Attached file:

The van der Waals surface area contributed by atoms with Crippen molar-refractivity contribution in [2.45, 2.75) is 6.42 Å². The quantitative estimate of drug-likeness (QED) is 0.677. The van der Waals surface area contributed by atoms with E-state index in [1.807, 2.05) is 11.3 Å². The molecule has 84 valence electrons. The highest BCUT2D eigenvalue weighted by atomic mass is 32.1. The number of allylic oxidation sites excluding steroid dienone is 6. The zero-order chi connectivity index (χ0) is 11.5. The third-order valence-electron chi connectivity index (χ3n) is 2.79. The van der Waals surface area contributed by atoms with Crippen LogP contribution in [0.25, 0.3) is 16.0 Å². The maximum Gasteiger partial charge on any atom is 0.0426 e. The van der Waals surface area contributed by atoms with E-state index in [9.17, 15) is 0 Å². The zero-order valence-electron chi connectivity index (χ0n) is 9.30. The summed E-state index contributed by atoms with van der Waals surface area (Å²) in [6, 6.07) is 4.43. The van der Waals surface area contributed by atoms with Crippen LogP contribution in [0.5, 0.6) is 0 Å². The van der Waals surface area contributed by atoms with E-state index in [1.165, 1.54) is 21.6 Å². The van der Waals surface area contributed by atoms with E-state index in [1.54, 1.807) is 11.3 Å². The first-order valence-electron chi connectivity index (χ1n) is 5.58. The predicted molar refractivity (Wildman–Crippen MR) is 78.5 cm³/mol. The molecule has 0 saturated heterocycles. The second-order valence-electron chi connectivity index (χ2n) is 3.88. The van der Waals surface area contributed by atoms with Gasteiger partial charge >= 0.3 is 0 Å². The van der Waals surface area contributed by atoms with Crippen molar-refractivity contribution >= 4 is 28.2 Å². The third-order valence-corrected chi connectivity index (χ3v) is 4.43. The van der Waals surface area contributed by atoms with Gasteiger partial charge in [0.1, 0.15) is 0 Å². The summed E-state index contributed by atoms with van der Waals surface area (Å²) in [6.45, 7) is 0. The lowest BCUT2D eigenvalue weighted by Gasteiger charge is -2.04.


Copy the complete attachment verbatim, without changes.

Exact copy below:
The van der Waals surface area contributed by atoms with Crippen molar-refractivity contribution in [2.45, 2.75) is 6.42 Å². The quantitative estimate of drug-likeness (QED) is 0.677. The van der Waals surface area contributed by atoms with E-state index in [1.807, 2.05) is 11.3 Å². The molecule has 84 valence electrons. The highest BCUT2D eigenvalue weighted by atomic mass is 32.1. The number of allylic oxidation sites excluding steroid dienone is 6. The zero-order chi connectivity index (χ0) is 11.5. The third-order valence-electron chi connectivity index (χ3n) is 2.79. The van der Waals surface area contributed by atoms with Crippen LogP contribution in [0.25, 0.3) is 16.0 Å². The maximum Gasteiger partial charge on any atom is 0.0426 e. The van der Waals surface area contributed by atoms with E-state index in [9.17, 15) is 0 Å². The zero-order valence-electron chi connectivity index (χ0n) is 9.30. The summed E-state index contributed by atoms with van der Waals surface area (Å²) in [6, 6.07) is 4.43. The van der Waals surface area contributed by atoms with Crippen LogP contribution in [0.5, 0.6) is 0 Å². The van der Waals surface area contributed by atoms with E-state index in [1.165, 1.54) is 21.6 Å². The van der Waals surface area contributed by atoms with E-state index in [1.54, 1.807) is 11.3 Å². The first-order valence-electron chi connectivity index (χ1n) is 5.58. The predicted molar refractivity (Wildman–Crippen MR) is 78.5 cm³/mol. The molecule has 0 saturated heterocycles. The second-order valence-electron chi connectivity index (χ2n) is 3.88. The van der Waals surface area contributed by atoms with Gasteiger partial charge >= 0.3 is 0 Å². The van der Waals surface area contributed by atoms with Crippen molar-refractivity contribution >= 4 is 28.2 Å². The third-order valence-corrected chi connectivity index (χ3v) is 4.43. The van der Waals surface area contributed by atoms with Gasteiger partial charge in [0.1, 0.15) is 0 Å². The summed E-state index contributed by atoms with van der Waals surface area (Å²) in [6.45, 7) is 0. The lowest BCUT2D eigenvalue weighted by Gasteiger charge is -2.04.